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To Find Winning Stocks, Investors Often Focus on the Laggards. They Shouldn’t.
By KEN SHREVE 12/06/2024

These stocks are getting hit for a reason. Instead, focus on stocks that show ‘relative strength.’ Here’s how.

By KEN SHREVE
Wed, Jun 12, 2024 4 min

A lot of investors get stock-picking wrong before they even get started: Instead of targeting the top-performing stocks in the market, they focus on the laggards—widely known companies that look as if they are on sale after a period of stock-price weakness.

But these weak performers usually are going down for good reasons, such as for deteriorating sales and earnings, market-share losses or mutual-fund managers who are unwinding positions.

Decades of Investor’s Business Daily research shows these aren’t the stocks that tend to become stock-market leaders. The stocks that reward investors with handsome gains for months or years are more often  already  the strongest price performers, usually because of outstanding earnings and sales growth and increasing fund ownership.

Of course, many investors already chase performance and pour money into winning stocks. So how can a discerning investor find the winning stocks that have more room to run?

Enter “relative strength”—the notion that strength begets more strength. Relative strength measures stocks’ recent performance relative to the overall market. Investing in stocks with high relative strength means going with the winners, rather than picking stocks in hopes of a rebound. Why bet on a last-place team when you can wager on the leader?

One of the easiest ways to identify the strongest price performers is with IBD’s Relative Strength Rating. Ranked on a scale of 1-99, a stock with an RS rating of 99 has outperformed 99% of all stocks based on 12-month price performance.

How to use the metric

To capitalise on relative strength, an investor’s search should be focused on stocks with RS ratings of at least 80.

But beware: While the goal is to buy stocks that are performing better than the overall market, stocks with the highest RS ratings aren’t  always  the best to buy. No doubt, some stocks extend rallies for years. But others will be too far into their price run-up and ready to start a longer-term price decline.

Thus, there is a limit to chasing performance. To avoid this pitfall, investors should focus on stocks that have strong relative strength but have seen a moderate price decline and are just coming out of weeks or months of trading within a limited range. This range will vary by stock, but IBD research shows that most good trading patterns can show declines of up to one-third.

Here, a relative strength line on a chart may be helpful for confirming an RS rating’s buy signal. Offered on some stock-charting tools, including IBD’s, the line is a way to visualise relative strength by comparing a stock’s price performance relative to the movement of the S&P 500 or other benchmark.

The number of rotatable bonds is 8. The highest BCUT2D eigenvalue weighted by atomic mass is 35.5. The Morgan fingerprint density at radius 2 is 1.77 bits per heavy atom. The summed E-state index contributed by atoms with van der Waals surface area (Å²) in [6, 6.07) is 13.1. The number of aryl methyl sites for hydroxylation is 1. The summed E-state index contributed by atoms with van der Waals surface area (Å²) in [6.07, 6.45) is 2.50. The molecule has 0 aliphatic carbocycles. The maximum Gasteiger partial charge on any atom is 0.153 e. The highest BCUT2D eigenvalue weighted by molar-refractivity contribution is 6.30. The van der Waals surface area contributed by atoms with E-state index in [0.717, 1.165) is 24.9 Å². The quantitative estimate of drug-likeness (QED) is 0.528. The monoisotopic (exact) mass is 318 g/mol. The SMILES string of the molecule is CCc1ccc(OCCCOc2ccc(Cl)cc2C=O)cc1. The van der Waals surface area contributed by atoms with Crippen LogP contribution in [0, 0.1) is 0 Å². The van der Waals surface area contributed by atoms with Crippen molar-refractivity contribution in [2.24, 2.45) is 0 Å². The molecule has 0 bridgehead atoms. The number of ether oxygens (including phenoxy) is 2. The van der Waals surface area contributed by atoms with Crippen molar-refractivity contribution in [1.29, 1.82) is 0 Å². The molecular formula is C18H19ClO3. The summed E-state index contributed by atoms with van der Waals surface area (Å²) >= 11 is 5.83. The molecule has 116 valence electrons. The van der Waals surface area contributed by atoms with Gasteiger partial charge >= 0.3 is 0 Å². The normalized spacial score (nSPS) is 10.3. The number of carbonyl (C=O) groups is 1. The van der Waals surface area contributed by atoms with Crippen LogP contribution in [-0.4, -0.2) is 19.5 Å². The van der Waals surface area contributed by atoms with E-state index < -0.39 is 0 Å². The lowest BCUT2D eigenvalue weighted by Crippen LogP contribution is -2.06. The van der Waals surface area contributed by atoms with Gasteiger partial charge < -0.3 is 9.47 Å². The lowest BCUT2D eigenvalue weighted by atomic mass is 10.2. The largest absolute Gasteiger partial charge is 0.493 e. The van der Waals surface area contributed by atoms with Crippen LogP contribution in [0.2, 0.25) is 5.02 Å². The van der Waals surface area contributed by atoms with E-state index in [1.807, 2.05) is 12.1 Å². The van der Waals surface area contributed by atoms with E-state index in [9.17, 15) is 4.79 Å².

When the line is sloping upward, it means the stock is outperforming the benchmark. When it is sloping downward, the stock is lagging behind the benchmark. One reason the RS line is helpful is that the line can rise even when a stock price is falling, meaning its value is falling at a slower pace than the benchmark.

A case study

The value of relative strength could be seen in Google parent Alphabet in January 2020, when its RS rating was 89 before it started a 10-month run when the stock rose 64%. Meta Platforms ’ RS rating was 96 before the Facebook parent hit new highs in March 2023 and ran up 65% in four months. Abercrombie & Fitch , one of 2023’s best-performing stocks, had a 94 rating before it soared 342% in nine months starting in June 2023.

Those stocks weren’t flukes. In a study of the biggest stock-market winners from the early 1950s through 2008, the average RS rating of the best performers before they began their major price runs was 87.

To see relative strength in action, consider Nvidia . The chip stock was an established leader, having shot up 365% from its October 2022 low to its high of $504.48 in late August 2023.

But then it spent the next four months rangebound—giving up some ground, then gaining some back. Through this period, shares held between $392.30 and the August peak, declining no more than 22% from top to bottom.

On Jan. 8, Nvidia broke out of its trading range to new highs. The previous session, Nvidia’s RS rating was 97. And that week, the stock’s relative strength line hit new highs. The catalyst: Investors cheered the company’s update on its latest advancements in artificial intelligence.

Nvidia then rose 16% on Feb. 22 after the company said earnings for the January-ended quarter soared 486% year over year to $5.16 a share. Revenue more than tripled to $22.1 billion. It also significantly raised its earnings and revenue guidance for the quarter that was to end in April. In all, Nvidia climbed 89% from Jan. 5 to its March 7 close.

And the stock has continued to run up, surging past $1,000 a share in late May after the company exceeded that guidance for the April-ended quarter and delivered record revenue of $26 billion and record net profit of $14.88 billion.

Ken Shreve  is a senior markets writer at Investor’s Business Daily. Follow him on X  @IBD_KShreve  for more stock-market analysis and insights, or contact him at  ken.shreve@investors.com .